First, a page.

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Public Policy and Government Affairs


Biweekly Washington, D.C., Update for the Week Ending January 15, 2021

Written by: Hanh Le

Welcome to the New Year, Space Foundation friends! We are looking forward to working with our partners and friends (new and established) this year, and we’re also excited to bring even more new and informative programming to the space community.

Sign-up for Space Symposium 365

  • Register here to follow key events and discussion from industry professionals, 365 days a year.
  • Upcoming panels and speakers:
    • Jan. 26 — New Generation Space Leaders Panel: Unmute Yourself
    • Feb. 1 — Construction on the Moon
    • Feb. 3 — Lt. Gen. John E. Shaw, U.S. Space Force
    • Feb. 10 — Women in Space Series

Space Industry Updates

  • NASA has finalized a lunar Gateway agreement with the Japanese government. (SpaceNews, Jan. 13)
  • Blue Origin successfully launched its New Shepard launch vehicle intended for crewed flights. (SpaceNews, Jan. 14)
  • OneWeb has raised $400 million from SoftBank and Hughes Network Systems. (SpaceNews, Jan. 15)
  • How the Arecibo telescope fell, and how it might rise again. (Science, Jan. 14)
  • SpaceX won contracts for both a commercial lunar lander mission and a privately funded satellite to track methane emissions. (SpaceNews, Jan. 13)
  • OneWeb is reducing the deployment size of a proposed next-generation satellite constellation (from nearly 48,000 to 6,372 satellites). (SpaceNews, Jan. 14)
  • Astronomers are left with questions about the Arecibo Observatory’s collapse. (Space.com, Jan. 14)
  • Lockheed Martin has acquired Aerojet Rocketdyne, “to better compete with SpaceX and Blue Origin.” (CNBC, Dec. 21)
  • Graham Turnock, CEO of the UK Space Agency, is leaving his role. (Parabolic Arc, Jan. 14)
  • ESA Director General Jan Worner will step down at the end of February. (SpaceNews, Jan. 8)

Space Policy Updates

  • Huntsville, Alabama, has been announced as future home of U.S. Space Command. (SpaceNews, Jan.14)
  • The final report from the National Space Council under Vice President Mike Pence’s leadership is released. (White House, Jan. 15)
  • A new White House executive order seeks to “Promote Small Modular Reactors for National Defense and Space Exploration.” (White House, Jan. 12)
  • The new IC Commercial Space Council is fleshing out working groups to assess how aspects of unclassified satellite data can be integrated with classified intelligence. (Breaking Defense, Jan. 12)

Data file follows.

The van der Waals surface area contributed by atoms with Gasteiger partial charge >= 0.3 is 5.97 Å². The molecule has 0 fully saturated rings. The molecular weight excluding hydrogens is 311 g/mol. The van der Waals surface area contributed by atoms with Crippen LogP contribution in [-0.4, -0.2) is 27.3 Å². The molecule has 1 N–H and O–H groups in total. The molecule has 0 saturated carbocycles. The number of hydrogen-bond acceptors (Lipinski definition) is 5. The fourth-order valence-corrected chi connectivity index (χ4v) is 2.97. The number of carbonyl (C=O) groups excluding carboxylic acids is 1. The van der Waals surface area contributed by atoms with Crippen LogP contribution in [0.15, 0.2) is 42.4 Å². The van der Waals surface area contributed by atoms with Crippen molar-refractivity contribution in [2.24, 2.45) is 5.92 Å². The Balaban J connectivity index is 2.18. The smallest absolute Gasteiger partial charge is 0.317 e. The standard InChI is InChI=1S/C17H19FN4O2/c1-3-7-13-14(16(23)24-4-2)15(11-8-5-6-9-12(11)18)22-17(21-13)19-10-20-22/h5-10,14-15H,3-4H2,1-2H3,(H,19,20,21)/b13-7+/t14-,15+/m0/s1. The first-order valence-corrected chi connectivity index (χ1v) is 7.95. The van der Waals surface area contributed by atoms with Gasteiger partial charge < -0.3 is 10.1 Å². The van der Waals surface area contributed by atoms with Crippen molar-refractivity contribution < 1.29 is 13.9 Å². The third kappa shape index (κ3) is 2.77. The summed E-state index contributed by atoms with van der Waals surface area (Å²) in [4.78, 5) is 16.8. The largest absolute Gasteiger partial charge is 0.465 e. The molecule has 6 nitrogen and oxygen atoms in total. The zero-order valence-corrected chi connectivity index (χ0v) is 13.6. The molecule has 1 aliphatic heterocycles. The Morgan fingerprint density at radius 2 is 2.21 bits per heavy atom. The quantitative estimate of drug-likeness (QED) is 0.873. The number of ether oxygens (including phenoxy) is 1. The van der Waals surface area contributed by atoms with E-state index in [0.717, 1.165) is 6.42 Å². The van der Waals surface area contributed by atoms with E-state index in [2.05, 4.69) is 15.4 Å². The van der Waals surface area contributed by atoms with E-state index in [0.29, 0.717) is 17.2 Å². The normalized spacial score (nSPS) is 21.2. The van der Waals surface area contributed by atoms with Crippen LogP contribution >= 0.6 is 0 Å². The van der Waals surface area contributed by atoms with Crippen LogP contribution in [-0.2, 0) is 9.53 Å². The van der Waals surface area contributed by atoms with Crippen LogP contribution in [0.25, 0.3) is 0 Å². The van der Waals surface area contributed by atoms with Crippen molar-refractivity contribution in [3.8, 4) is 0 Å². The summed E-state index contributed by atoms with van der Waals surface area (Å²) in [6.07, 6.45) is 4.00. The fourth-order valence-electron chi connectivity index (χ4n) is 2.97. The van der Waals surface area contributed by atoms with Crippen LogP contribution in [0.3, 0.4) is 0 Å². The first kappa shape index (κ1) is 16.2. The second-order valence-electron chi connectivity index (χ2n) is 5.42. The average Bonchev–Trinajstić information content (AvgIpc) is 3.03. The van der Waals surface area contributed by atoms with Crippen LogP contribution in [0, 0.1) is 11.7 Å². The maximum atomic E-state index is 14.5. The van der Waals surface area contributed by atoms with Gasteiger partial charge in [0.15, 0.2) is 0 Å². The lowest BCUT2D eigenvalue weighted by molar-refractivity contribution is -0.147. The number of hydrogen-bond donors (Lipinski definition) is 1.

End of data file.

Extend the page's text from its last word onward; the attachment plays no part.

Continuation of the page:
• The Space Force is looking to build ties with nations in the Western Pacific and Indian Ocean region. (Breaking Defense, Jan. 13)

Additional Space Foundation Resources

  • The latest Space4U Podcast episode features Lori Garver and Courtney Stadd, veterans of Presidential transition teams (from both Democratic and Republican administrations), to discuss the process and how it relates to the U.S. space program.
  • The Space Report Quarter 3 is available here.
  • Online learning, lesson plans, and video lessons for students grades K–12 are available at the Discovery Center website.

Further Reading

The Space Review | Can space bridge a widening partisan divide?
By Jeff Foust

  • The op-ed covers legislative efforts in the 116th Congress, with regard to the increasing partisan divide in passing legislation. The article examines how GOP members’ challenge to the election results could potentially impact cooperation from House Democratic members on space policy issues.

Breaking Defense | The Most Overlooked Defense Stories of 2020
By Colin Clark

  • The article discusses stories that didn’t get much coverage last year, such as the end of the Budget Control Act, and the Trump administration’s efforts to bring NASA into closer relations with the military through a memorandum of understanding.

Space Trivia

Sixteen years ago, on Jan. 14, 2005, the European Space Agency’s Huygens probe landed on Saturn’s moon, Titan. (Space.com)


Posted in Public Policy and Government Affairs